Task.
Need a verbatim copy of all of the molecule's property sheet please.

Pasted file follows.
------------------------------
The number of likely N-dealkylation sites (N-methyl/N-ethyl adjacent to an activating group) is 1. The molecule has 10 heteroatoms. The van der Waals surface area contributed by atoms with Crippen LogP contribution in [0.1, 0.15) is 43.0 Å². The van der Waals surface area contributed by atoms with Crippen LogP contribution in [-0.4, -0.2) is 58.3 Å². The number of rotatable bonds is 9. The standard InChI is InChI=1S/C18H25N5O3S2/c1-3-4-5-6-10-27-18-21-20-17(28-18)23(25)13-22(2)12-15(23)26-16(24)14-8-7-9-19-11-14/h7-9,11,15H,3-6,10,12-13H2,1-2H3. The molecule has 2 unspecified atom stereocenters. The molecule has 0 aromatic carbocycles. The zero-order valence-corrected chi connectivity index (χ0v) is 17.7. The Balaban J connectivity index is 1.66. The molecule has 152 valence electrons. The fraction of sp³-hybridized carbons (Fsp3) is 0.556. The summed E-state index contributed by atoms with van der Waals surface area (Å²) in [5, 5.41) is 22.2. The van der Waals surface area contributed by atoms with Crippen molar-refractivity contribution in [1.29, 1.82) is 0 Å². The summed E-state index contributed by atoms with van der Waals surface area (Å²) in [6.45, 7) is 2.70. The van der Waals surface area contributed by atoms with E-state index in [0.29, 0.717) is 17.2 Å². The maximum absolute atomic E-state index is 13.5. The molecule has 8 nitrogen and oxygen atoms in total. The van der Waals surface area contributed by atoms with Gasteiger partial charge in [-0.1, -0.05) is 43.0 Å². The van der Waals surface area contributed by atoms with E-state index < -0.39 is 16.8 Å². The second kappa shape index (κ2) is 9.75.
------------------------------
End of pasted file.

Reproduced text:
The number of likely N-dealkylation sites (N-methyl/N-ethyl adjacent to an activating group) is 1. The molecule has 10 heteroatoms. The van der Waals surface area contributed by atoms with Crippen LogP contribution in [0.1, 0.15) is 43.0 Å². The van der Waals surface area contributed by atoms with Crippen LogP contribution in [-0.4, -0.2) is 58.3 Å². The number of rotatable bonds is 9. The standard InChI is InChI=1S/C18H25N5O3S2/c1-3-4-5-6-10-27-18-21-20-17(28-18)23(25)13-22(2)12-15(23)26-16(24)14-8-7-9-19-11-14/h7-9,11,15H,3-6,10,12-13H2,1-2H3. The molecule has 2 unspecified atom stereocenters. The molecule has 0 aromatic carbocycles. The zero-order valence-corrected chi connectivity index (χ0v) is 17.7. The Balaban J connectivity index is 1.66. The molecule has 152 valence electrons. The fraction of sp³-hybridized carbons (Fsp3) is 0.556. The summed E-state index contributed by atoms with van der Waals surface area (Å²) in [5, 5.41) is 22.2. The van der Waals surface area contributed by atoms with Crippen molar-refractivity contribution in [1.29, 1.82) is 0 Å². The summed E-state index contributed by atoms with van der Waals surface area (Å²) in [6.45, 7) is 2.70. The van der Waals surface area contributed by atoms with E-state index in [0.29, 0.717) is 17.2 Å². The maximum absolute atomic E-state index is 13.5. The molecule has 8 nitrogen and oxygen atoms in total. The van der Waals surface area contributed by atoms with Gasteiger partial charge in [-0.1, -0.05) is 43.0 Å². The van der Waals surface area contributed by atoms with E-state index < -0.39 is 16.8 Å². The second kappa shape index (κ2) is 9.75.